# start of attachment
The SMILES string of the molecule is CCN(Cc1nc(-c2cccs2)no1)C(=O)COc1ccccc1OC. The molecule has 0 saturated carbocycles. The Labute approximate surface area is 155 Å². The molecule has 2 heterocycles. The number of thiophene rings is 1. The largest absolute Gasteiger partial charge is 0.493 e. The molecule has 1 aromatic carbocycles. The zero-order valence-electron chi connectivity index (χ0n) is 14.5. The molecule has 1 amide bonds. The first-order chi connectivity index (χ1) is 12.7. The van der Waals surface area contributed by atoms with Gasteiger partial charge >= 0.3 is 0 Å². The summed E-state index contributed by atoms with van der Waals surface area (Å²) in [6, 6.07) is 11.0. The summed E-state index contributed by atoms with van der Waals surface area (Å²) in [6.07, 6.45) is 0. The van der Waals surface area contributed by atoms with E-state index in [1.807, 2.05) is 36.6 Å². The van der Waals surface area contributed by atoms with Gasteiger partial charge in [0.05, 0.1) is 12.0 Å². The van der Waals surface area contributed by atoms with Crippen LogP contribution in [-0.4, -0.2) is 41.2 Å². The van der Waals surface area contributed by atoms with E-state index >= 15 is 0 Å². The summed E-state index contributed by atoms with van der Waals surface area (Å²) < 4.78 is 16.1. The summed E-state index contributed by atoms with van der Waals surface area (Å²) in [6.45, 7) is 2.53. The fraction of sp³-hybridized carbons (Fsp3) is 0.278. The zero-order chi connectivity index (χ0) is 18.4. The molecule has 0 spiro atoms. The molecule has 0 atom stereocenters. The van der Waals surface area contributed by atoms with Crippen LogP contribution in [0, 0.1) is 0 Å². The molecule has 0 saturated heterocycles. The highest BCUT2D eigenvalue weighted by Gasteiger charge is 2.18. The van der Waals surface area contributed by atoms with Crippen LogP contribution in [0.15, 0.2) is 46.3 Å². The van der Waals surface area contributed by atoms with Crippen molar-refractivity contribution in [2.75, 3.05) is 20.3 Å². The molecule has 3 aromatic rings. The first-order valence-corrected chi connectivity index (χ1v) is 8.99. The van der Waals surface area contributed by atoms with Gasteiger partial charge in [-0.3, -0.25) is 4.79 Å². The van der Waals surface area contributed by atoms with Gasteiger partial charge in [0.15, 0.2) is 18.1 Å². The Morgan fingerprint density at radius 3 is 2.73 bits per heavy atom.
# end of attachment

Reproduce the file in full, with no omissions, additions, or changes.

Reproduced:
The SMILES string of the molecule is CCN(Cc1nc(-c2cccs2)no1)C(=O)COc1ccccc1OC. The molecule has 0 saturated carbocycles. The Labute approximate surface area is 155 Å². The molecule has 2 heterocycles. The number of thiophene rings is 1. The largest absolute Gasteiger partial charge is 0.493 e. The molecule has 1 aromatic carbocycles. The zero-order valence-electron chi connectivity index (χ0n) is 14.5. The molecule has 1 amide bonds. The first-order chi connectivity index (χ1) is 12.7. The van der Waals surface area contributed by atoms with Gasteiger partial charge >= 0.3 is 0 Å². The summed E-state index contributed by atoms with van der Waals surface area (Å²) in [6, 6.07) is 11.0. The summed E-state index contributed by atoms with van der Waals surface area (Å²) in [6.07, 6.45) is 0. The van der Waals surface area contributed by atoms with E-state index in [1.807, 2.05) is 36.6 Å². The van der Waals surface area contributed by atoms with Gasteiger partial charge in [0.05, 0.1) is 12.0 Å². The van der Waals surface area contributed by atoms with Crippen LogP contribution in [-0.4, -0.2) is 41.2 Å². The van der Waals surface area contributed by atoms with E-state index >= 15 is 0 Å². The summed E-state index contributed by atoms with van der Waals surface area (Å²) < 4.78 is 16.1. The summed E-state index contributed by atoms with van der Waals surface area (Å²) in [6.45, 7) is 2.53. The fraction of sp³-hybridized carbons (Fsp3) is 0.278. The zero-order chi connectivity index (χ0) is 18.4. The molecule has 0 spiro atoms. The molecule has 0 atom stereocenters. The van der Waals surface area contributed by atoms with Crippen LogP contribution in [0, 0.1) is 0 Å². The molecule has 0 saturated heterocycles. The highest BCUT2D eigenvalue weighted by Gasteiger charge is 2.18. The van der Waals surface area contributed by atoms with Crippen LogP contribution in [0.15, 0.2) is 46.3 Å². The van der Waals surface area contributed by atoms with Crippen molar-refractivity contribution in [2.75, 3.05) is 20.3 Å². The molecule has 3 aromatic rings. The first-order valence-corrected chi connectivity index (χ1v) is 8.99. The van der Waals surface area contributed by atoms with Gasteiger partial charge in [-0.3, -0.25) is 4.79 Å². The van der Waals surface area contributed by atoms with Gasteiger partial charge in [0.15, 0.2) is 18.1 Å². The Morgan fingerprint density at radius 3 is 2.73 bits per heavy atom.